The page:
Great 6 CM mezuzah, but wait a minute???

This mezuzah is 6cm. Amazing ksav for that size, I think we can all agree.

But look at chof pshutah in the word "baderech" at the end of the 4th line. He does a number of the chof pshutos in such a manner (too long across the top, and a shailo of looking like a large reish).

My question for Reb Moshe (or anyone else) is two fold:

1) Most probably we do a shaylas tinok here, since the regel is still marginally longer. Do you agree?
2) Assuming you agree, do I cover the other letters or not (much greater chance of a child saying reish if I cover)?


  1. אם התינוק אינו חכם [פי' שלא יודע לקרוא] לא צריך לכסות את שאר הכתב
    אבל משמע בשו"ע רבינו ועוד פוסקים שאם הגג רחב ממש כמו הרגל ואין צריך לומר אם הוא יותר רחב מעט מהרגל, דפסול ולא מועיל כלל קריאת התינוק, כי עינינו רואות שנשתנתה לרי"ש גדולה

  2. I don't understand: doesn't "eino chacham" mean he "does not understand what he's reading"?
    Are you implying that the requirement of "eino chacham" refers to a child who doesn't know how to read?

  3. R. Y.Y. - my understanding has always been that ideally the lo chacham v'lo tipesh means a child who doesn't know how to read whole words but can recognise letters (not about whether they can understand them). If you can't find one of them and they can read then that's when you have to cover stuff up. That's how I've applied the halacha practically when needed and when it is a case of genuine safek.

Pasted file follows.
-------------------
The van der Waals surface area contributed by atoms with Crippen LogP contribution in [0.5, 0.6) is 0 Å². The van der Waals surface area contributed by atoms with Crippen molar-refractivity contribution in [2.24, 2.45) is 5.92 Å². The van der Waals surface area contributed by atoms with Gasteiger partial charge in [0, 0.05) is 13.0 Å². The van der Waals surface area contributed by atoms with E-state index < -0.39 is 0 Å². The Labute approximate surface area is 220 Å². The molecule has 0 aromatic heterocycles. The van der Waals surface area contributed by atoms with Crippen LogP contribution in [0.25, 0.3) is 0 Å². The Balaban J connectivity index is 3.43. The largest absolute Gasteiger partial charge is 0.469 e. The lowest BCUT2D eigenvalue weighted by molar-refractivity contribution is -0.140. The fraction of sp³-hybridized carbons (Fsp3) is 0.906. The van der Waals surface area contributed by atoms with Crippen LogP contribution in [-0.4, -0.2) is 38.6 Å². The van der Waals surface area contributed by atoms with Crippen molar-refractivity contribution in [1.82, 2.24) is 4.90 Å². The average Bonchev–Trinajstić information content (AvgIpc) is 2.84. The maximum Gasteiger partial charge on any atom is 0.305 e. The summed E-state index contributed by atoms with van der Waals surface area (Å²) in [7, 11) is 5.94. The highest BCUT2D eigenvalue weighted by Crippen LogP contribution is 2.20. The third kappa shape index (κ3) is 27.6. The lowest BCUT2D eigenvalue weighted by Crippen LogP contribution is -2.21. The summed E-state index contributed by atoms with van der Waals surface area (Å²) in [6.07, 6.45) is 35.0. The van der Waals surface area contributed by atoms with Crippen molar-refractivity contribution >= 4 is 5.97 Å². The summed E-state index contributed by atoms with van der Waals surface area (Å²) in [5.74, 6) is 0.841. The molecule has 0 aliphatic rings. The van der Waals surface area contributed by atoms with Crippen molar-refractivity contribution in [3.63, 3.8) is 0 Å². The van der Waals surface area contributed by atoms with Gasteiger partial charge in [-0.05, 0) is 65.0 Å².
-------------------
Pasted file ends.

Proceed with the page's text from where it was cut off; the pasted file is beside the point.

4. Can you please refer me to the sources that your understanding is based on?

    1. Part 1 (apparently there's a charachetr limit)

      R. YY, I fully accept that poskim read this as understanding the meaning of the word. However I left out the word 'just' before 'about' in the sentence in brackets.

      What I was outlining was how I practically apply this, particularly in the UK where a tinok could be able to read/i.e. decode a word in Hebrew but not necessarily understand it, something the earlier poskim would not necessarily have considered as their tinokim would be more familiar with Torah at an early age and more likely to recognise verses from verbal recitation.

      Keset Hasofer 6:1 reads ‘we show it to a child that is neither [especially] clever or a simpleton, and if he knows how to read it according to its rules it is valid. And this is only when we [really] doubt [that] the discernment is of use’

      Yeriot Sh'lomo 13:10 explains how one asks. That one checks out that he can read the letters correctly else where that aren't in doubt and see if he knows to ensure he doesn’t invalidate freely? So I understand from this to mean more about reading ability not just understanding. A simpleton cannot read at all. Shinun Hasofer 17:2 brings the words of Machatsit Hashekel who says that he must not be a fool but must know the letters well. However Mishnat Hasofer says we don't make a distinction between one who can still only read letters and one who can read whole words (which seems odd as potentially they could then work it out from context - see below).

      Keset Hasofer 6:2 then explains that ‘a child who is neither overly clever or a simpleton is [defined as] one who does not understand the context/subject matter but knows the letters well. And we do not have to cover up from before him the letters that are after the letter that is in doubt, but the letters before it, we are accustomed to cover.